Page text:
Congestion control train-wreck workshop at Stanford: Call for Demos
stuart at tech.org
Wed Sep 5 11:54:27 UTC 2007
> On Tue, 4 Sep 2007, Stephen Stuart wrote:
> >>> Operators are probably more interested in the "fairness" part of
> >>> "congestion" than the "efficiency" part of "congestion."
> >> TCP's idea of fairness is a bit weird. Shouldn't it be per-user, not
> >> per-flow?
> > How would you define "user" in that context?
> Operators always define the "user" as the person paying the bill. One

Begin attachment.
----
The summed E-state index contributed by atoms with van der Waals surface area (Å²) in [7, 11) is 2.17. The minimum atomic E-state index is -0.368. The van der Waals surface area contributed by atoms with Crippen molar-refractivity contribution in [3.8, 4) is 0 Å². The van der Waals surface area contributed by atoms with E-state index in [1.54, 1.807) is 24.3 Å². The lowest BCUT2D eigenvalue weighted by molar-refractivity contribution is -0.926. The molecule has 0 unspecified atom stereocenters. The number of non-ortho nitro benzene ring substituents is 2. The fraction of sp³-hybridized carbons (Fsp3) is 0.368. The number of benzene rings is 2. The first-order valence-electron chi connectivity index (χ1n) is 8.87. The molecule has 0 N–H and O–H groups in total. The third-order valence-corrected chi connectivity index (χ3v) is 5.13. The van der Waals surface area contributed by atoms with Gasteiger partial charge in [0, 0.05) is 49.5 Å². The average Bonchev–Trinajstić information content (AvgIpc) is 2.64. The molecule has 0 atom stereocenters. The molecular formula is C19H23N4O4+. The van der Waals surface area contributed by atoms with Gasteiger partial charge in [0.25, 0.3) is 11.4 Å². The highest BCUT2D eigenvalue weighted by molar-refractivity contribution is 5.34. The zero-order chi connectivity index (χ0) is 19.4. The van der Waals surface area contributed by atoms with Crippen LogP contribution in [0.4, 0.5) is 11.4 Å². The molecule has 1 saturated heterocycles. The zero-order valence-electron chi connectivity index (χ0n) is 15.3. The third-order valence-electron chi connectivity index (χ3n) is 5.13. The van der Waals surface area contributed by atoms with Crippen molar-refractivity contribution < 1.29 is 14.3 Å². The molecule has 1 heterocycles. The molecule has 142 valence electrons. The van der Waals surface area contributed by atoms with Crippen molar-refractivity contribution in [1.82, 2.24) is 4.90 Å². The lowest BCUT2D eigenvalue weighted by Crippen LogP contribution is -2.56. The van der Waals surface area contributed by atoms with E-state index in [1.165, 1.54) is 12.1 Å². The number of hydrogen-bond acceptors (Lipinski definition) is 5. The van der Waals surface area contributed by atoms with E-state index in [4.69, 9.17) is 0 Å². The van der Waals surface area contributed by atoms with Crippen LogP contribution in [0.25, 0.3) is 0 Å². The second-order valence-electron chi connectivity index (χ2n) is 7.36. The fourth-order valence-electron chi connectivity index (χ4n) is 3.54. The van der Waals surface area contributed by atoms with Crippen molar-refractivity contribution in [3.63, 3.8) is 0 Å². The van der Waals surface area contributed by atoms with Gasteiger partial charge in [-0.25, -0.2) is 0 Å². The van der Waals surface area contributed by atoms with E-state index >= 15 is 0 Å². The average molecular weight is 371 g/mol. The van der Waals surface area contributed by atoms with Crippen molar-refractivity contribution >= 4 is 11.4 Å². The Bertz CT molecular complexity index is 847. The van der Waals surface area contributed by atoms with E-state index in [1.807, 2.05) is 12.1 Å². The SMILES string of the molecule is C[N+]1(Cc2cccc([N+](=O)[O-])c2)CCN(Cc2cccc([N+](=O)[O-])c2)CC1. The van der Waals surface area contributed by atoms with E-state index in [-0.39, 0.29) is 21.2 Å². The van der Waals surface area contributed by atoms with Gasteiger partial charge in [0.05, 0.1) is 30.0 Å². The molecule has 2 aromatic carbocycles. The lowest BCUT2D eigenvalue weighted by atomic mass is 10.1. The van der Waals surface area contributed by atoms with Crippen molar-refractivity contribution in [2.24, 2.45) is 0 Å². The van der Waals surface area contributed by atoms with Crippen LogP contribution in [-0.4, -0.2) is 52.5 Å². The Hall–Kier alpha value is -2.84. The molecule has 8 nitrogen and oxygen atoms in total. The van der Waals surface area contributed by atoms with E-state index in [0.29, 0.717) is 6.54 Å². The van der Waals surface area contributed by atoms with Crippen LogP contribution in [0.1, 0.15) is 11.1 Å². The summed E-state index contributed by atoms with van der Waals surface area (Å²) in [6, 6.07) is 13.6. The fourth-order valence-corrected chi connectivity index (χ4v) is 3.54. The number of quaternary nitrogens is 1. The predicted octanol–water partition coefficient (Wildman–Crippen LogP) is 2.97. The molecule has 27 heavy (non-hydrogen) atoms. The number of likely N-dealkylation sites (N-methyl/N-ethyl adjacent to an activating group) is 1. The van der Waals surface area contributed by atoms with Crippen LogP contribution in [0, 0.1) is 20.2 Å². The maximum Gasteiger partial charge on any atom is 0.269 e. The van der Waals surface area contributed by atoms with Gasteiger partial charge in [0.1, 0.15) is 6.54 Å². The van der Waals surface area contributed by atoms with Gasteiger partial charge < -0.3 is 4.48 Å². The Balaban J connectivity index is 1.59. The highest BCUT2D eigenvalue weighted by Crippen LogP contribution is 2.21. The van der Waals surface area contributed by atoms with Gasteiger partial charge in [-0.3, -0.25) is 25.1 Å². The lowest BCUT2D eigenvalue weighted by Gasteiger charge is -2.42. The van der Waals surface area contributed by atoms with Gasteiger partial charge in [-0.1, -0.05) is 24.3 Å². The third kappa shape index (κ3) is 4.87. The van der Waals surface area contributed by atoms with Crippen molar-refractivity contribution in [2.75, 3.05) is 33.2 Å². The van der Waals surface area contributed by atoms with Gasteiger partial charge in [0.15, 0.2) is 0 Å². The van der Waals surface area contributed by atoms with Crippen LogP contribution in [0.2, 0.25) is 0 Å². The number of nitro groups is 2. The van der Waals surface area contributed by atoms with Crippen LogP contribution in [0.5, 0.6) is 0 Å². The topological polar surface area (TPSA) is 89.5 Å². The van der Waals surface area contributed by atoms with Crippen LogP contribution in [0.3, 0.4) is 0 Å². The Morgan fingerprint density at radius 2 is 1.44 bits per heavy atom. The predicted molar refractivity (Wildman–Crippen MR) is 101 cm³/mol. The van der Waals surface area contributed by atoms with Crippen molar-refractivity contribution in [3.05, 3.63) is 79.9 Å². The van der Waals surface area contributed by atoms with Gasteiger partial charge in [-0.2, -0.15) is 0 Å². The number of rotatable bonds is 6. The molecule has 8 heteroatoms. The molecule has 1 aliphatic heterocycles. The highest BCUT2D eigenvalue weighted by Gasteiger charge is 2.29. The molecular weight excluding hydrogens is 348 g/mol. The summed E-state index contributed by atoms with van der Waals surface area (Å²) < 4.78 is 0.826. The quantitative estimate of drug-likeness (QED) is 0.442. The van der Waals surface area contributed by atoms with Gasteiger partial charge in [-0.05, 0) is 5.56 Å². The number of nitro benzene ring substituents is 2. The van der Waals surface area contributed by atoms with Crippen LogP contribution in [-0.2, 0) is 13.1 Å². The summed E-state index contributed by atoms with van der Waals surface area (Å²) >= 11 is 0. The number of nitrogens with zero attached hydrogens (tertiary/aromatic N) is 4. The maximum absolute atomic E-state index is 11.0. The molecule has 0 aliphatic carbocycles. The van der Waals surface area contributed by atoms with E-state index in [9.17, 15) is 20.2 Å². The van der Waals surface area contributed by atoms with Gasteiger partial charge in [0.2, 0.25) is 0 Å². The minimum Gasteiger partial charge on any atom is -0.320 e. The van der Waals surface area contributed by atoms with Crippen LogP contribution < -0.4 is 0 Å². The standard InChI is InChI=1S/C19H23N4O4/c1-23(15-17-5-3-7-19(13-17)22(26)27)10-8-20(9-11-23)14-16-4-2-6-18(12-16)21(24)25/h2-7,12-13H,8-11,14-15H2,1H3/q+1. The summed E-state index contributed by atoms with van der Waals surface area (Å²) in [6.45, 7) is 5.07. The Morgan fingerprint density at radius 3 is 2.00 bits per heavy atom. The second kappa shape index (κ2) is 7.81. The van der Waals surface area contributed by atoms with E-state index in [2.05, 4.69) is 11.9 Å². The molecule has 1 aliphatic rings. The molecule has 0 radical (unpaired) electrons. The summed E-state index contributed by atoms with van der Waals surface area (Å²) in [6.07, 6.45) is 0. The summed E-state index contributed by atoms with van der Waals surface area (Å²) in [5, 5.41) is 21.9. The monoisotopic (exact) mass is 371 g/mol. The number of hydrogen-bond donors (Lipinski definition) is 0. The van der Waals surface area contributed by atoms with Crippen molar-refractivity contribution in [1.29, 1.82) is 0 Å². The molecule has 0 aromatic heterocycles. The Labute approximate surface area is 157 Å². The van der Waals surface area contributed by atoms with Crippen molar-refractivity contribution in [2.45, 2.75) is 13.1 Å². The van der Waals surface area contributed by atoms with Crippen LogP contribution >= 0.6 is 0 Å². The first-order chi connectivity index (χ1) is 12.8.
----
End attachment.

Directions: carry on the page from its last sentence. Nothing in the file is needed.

> bill, one user.
It's easy to imagine a context where authentication at the application
layer determines "user" in a bill-paying context. Passing that
information into the OS, and having the OS try to schedule fairness
based on competing applications' "guidance," seems like a level of
complexity that adds little value over implementing fairness on a
per-flow basis. In theory, any such notion of "user" is lost once the
packet gets out on the wire - especially when user is determined by
application-layer authentication, so I don't consider 802.1X or the
like to be helpful in this instance.
> Its fun to watch network engineers' heads explode.
What if the person paying the bill isn't party to either side of the
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